Should You Quit Your Job Without A Solid Business Plan

man thinking business idea

Every entrepreneur has had that moment; they suddenly realize they have a perfect idea for the business that’s going to make them a millionaire. If they’re working a day job, the urge is to immediately go to the boss and drop their badge (or keys, or access card, or whatever) on their boss’s desk and head straight home to start working. But is quitting without a business plan a good idea? Here are some things to consider.

How’re your savings?

If you’re living from paycheck to paycheck, you may not be in a place to take the risk of your brilliant business idea not immediately being lucrative. You are likely to need the security of your day job while you get all the pieces in place to hit the ground running with your business.

Your goal: reduce your personal debt as much as possible so that your living expenses will be lower when you finally do leave and kick off that business plan.

However, if you have padding in the bank to tide you over while you get things started, or if you have a supportive spouse who looks at your business idea as a passion project that you can afford to investigate, you may be in a better situation to leave work and get started immediately.

Your goal: ride the enthusiasm! Get going while you’re excited and get as much work done as possible before the initial rush wears off.

How time sensitive is your idea?

Do you see an opportunity to bring a tried and true concept to a currently underserved market? Perhaps you see the perfect location for a franchise, or you have evidence that an audience segment is ready to buy as soon as the product is available. Move now!

Your goal: Get there before anyone else does, but moderate your risks; don’t leave yourself without backup options.

Or perhaps your realization has more to do with a way to monetize a skill you already have, or are developing. A new concept for a blog, for example, or a love for photography that you can turn into a small business. These are skills that aren’t going out of fashion any time soon; you’ll serve yourself well by building your entrepreneurial skills, contacts, and reputation in your after-work hours while you continue to work at your day job.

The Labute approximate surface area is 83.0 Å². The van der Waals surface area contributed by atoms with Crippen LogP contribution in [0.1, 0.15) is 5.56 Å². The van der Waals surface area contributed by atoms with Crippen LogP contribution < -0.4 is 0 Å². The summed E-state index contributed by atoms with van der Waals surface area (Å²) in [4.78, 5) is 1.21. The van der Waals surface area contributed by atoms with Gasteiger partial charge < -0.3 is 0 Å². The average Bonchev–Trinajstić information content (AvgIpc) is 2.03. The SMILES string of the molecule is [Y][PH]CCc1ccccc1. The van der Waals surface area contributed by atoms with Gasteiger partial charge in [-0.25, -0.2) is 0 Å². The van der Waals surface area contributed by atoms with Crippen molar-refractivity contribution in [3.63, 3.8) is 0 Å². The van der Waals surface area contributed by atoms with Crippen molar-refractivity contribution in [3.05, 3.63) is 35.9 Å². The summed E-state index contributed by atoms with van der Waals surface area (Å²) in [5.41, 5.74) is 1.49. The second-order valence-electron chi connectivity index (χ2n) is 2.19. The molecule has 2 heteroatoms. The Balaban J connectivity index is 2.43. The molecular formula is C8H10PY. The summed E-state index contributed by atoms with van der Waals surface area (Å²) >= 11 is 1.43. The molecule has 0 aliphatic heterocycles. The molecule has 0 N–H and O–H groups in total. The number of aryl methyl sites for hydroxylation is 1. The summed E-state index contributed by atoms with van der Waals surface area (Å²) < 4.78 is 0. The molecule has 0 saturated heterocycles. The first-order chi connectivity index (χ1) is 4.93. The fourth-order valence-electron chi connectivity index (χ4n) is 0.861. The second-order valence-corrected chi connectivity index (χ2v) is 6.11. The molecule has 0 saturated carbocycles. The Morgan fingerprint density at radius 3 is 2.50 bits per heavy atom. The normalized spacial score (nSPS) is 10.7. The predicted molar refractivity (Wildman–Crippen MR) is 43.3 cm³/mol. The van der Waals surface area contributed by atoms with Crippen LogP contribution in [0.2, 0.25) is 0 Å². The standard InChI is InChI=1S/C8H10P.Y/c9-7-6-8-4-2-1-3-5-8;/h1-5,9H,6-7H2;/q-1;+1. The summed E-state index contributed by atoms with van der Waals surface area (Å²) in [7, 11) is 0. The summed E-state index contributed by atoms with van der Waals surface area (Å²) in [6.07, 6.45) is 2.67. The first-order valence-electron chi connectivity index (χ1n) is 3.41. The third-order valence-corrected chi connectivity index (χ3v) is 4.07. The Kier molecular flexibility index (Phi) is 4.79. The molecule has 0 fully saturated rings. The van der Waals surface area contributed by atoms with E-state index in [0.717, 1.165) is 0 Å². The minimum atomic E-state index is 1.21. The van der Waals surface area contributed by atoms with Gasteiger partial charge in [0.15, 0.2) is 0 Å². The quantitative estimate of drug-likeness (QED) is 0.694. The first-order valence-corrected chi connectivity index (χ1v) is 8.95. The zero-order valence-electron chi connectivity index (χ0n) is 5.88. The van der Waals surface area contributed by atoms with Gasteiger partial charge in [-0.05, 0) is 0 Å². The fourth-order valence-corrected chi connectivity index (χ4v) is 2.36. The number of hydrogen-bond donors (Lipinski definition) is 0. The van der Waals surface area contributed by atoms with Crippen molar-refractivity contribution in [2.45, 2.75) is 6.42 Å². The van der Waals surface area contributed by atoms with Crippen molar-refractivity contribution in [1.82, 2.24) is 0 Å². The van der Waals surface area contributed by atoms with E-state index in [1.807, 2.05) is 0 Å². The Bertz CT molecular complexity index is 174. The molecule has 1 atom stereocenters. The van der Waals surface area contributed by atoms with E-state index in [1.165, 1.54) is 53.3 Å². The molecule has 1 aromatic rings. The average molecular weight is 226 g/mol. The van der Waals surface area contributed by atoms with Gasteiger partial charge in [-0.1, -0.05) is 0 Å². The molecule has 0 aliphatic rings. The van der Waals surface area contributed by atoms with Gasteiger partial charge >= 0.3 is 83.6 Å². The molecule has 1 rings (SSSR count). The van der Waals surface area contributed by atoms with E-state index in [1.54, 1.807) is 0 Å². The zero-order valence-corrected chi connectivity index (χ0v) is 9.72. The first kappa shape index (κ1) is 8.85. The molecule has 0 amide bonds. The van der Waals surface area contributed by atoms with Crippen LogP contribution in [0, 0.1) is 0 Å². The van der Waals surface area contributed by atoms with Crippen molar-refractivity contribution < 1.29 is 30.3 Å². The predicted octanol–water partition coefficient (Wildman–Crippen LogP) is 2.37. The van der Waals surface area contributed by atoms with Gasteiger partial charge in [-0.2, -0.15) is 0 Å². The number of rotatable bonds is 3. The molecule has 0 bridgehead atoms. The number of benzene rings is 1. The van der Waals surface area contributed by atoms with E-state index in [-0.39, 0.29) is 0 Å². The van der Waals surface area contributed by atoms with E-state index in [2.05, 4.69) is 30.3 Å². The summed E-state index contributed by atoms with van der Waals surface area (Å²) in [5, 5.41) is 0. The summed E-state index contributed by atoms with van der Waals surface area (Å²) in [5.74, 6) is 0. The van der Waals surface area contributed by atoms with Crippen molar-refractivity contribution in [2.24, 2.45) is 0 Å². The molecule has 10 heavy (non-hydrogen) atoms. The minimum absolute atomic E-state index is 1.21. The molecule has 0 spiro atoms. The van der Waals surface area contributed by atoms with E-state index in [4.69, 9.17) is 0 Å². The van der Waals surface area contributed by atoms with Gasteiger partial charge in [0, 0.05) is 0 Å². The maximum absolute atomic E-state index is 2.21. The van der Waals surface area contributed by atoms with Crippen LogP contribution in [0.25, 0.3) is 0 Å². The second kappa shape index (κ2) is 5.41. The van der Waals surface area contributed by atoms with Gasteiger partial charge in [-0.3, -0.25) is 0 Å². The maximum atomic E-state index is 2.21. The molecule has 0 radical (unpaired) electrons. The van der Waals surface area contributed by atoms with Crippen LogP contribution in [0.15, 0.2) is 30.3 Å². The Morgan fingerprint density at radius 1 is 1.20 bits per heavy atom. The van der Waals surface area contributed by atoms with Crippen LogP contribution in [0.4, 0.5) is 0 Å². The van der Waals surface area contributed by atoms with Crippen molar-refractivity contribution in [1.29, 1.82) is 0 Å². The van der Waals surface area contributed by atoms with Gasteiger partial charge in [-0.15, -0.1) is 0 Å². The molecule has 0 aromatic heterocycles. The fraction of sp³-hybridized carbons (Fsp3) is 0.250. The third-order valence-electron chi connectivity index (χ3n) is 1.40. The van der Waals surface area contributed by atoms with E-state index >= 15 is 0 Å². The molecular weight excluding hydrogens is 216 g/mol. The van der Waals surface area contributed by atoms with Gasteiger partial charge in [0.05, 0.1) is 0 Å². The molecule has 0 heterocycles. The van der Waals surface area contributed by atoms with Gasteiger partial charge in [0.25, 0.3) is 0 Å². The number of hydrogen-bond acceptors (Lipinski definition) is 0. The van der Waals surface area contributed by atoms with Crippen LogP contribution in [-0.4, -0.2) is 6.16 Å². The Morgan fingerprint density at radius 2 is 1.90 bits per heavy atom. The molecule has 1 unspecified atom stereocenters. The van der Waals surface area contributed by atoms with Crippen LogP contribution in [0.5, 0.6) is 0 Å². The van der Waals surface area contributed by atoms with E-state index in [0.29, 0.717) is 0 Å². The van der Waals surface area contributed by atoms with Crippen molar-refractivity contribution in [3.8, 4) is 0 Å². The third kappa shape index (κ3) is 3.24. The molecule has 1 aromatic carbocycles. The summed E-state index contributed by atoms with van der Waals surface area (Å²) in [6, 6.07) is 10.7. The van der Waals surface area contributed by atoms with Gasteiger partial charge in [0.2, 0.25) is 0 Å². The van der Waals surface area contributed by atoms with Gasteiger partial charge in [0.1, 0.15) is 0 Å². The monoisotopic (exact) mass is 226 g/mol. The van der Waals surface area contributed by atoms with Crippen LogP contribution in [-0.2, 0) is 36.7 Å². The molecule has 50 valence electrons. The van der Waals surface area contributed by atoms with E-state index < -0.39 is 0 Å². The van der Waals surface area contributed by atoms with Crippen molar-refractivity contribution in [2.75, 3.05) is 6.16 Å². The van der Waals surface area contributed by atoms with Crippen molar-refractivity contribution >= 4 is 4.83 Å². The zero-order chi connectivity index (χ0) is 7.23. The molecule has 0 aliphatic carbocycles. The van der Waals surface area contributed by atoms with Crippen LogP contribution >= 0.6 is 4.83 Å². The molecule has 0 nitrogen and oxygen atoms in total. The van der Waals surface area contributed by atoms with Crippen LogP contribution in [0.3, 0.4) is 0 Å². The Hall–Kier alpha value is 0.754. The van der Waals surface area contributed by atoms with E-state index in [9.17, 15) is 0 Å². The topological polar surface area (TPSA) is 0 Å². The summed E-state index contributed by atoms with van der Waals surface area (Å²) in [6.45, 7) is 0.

Your goal: Give yourself a solid foundation and grounding in the field while you continue to reduce debt and save money for the days where your skills are supporting you.

What investment is required?

If you see a franchise investment opportunity that your community desperately needs, you may need a large financial investment to get the business off the ground. If you want to open a retail location, or start a business as a sales consultant for a business, there is often a set amount you need to invest in inventory and initial product.

Your goal: Make sure that you either have that investment available, or that you have sufficient credit to get the finances together before you quit your job. Remember: banks tend to loan money to people who don’t need it; if you’re just starting out, looking into alternative funding or small business grants may benefit you.

Are you looking to sell your skills, as a writer, graphic designer, or video editor, for example? You may have all the equipment you already need. With the proliferation of websites that help freelancers connect with clients, an Internet connection and a computer may be all you need to get your business up and running.

Your goal: realistically assess what you have and what you need. Again, if you already have everything you need to start working in your off hours and build your reputation, this may be a better decision.

So, should I quit my day job to pursue my brilliant business idea?

There’s no hard and fast answer. In general, if you can afford to pursue your business concept while you continue to receive the benefits of a 9-5 job (insurance, 401k, and stability, to name just a few) it’s a better idea than walking away from all of that just because you’re sure that your business is going to make you a fortune. After all, there is no such thing as a sure thing in the world of entrepreneurship.

But if you’re sure that this is the right time, and the right place, and you have the necessary funds both to start your business and support yourself through the opening phases without going deep into debt – then why not give it a shot? You just might surprise yourself by seizing the moment and striking out on your own.


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